What will the farm of the future look like?

Sustainability is at the forefront of Irish agri-research and Kildalton College is leading the way.

Teagasc this week announced a new sustainability initiative at the college which includes a demonstration farm and IT innovations.

“This initiative will train the next generation of farmers in the concept and practical aspects of agricultural sustainability and provide a unique environment to evaluate emerging technologies in the context of an operational farm,” a spokesman said.

Entitled ‘Kildalton 2030: Leading Sustainable Growth’, the initiative was announced at a seminar called ‘Proof & Prospects’ where more than 100 scientists, farming stakeholders and policy makers gathered at Kildalton to discuss the green credentials of Irish agriculture.

“Irish farming claims to be amongst the most sustainable producers of food in the world – a crucial asset in the marketing of Irish produce,” the spokesman continued. “Indeed, with our grass-based livestock systems, our temperate climate and rich natural heritage, Irish farming is in an ideal position to capitalise on the demand for food that is produced sustainably. But now we need to prove our green credentials. It has already been reported that Irish milk has the lowest carbon footprint in the EU, but sustainability involves more than carbon footprints alone.”

Teagasc is developing indicators to capture all aspects of sustainability, at farm level, at national level and internationally in partnership with the Food and Agriculture Organisation. Speaking at the conference, keynote speaker Dr Pierre Geber of the FAO said: “With growing concerns about how food is produced, the livestock sector is under particular pressure to assess, improve and communicate on its environmental performance, while coping with the increasing demand for animal products.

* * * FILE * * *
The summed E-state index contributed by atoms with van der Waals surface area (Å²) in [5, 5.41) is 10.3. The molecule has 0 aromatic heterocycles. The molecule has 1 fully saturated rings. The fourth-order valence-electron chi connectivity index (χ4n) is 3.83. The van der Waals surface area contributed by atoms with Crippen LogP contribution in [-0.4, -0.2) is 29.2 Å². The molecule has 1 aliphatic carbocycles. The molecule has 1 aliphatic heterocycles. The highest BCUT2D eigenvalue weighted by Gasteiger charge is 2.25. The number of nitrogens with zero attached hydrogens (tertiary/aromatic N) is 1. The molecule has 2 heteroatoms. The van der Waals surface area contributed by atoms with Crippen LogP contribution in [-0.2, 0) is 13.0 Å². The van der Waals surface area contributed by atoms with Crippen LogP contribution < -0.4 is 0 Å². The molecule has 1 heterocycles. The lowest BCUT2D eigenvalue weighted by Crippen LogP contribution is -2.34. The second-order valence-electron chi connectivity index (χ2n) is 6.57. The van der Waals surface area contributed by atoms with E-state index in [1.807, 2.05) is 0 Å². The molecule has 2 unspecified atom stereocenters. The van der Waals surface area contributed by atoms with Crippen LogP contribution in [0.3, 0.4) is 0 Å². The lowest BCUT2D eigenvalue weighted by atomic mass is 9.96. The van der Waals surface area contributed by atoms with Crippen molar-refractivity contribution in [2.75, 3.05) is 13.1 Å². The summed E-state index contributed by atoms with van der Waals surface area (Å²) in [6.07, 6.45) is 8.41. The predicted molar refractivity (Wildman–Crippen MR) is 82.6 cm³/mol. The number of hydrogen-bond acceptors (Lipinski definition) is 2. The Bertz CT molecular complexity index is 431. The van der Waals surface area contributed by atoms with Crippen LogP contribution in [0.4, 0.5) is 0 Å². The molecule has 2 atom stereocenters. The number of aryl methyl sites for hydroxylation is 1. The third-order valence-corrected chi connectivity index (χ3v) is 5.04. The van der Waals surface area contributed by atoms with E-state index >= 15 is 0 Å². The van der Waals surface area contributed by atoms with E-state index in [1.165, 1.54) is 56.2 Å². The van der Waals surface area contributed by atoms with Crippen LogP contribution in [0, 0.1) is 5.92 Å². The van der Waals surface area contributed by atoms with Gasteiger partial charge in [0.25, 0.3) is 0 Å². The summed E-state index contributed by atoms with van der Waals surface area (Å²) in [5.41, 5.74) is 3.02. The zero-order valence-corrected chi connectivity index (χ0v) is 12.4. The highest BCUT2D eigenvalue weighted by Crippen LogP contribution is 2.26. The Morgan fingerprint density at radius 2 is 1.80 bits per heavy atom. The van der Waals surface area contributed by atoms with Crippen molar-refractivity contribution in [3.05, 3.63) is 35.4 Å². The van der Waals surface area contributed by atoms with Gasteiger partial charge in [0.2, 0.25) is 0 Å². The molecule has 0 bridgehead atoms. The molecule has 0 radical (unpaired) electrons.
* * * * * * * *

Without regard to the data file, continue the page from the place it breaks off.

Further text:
“But sustainability requires more than indicators alone: it requires continuous and incremental steps to further improve production efficiencies on farms. Sustainability is synonymous with efficiency: efficient use of our resources (land, animals, and fertilisers) not only reduces impacts on the environment, it also reduces direct costs.”

At the launch of the Kildalton 2030, director of Teagasc, Professor Gerry Boyle said: “Irish agriculture has a unique opportunity to secure a future for farming, a future that is sustainable in the widest sense of the word: economically, environmentally and socially. The future for the next generation of farmers looks promising, exciting, but also challenging. Can we meet the twin challenges of contributing to food security on the one hand and maintenance of the world’s natural resources at the same time? One thing is for certain: farmers will be working in a world that is profoundly different from the world we know today.”

Principal of Teagasc Kildalton Agricultural College Frank Murphy said: “Now is an opportune time to prepare the next generation of farmers who will produce the bulk of our food by 2030. Over the next seven years, we will transform the dairy farm at Kildalton College into a showcase of sustainable dairy production. This initiative will assist in training students in all aspects of agricultural sustainability.”

According to Teagasc, the initiative: “Kildalton 2030: leading sustainable growth” will change the college farms – starting with the dairy farm – into a farm that is resilient to the challenges that lie ahead. It will be rolled out on a phased basis:

• Year 1: benchmarking of the sustainability performance of the Kildalton farm ‘as is’
• Years 2-3: implementation of proven technologies and best practices that is “ready for roll-out”.
• Years 4-5: a restructuring of the infrastructure in Teagasc Kildalton College. This includes not only the farm buildings and the college (e.g., water and energy use), but also the ecological infrastructure: can we make the existing woodlands and hedgerows work for us and produce wood for building and energy purposes?
• Years 6-7: step-by-step implementation of emerging technologies that are currently being researched in Ireland and abroad.

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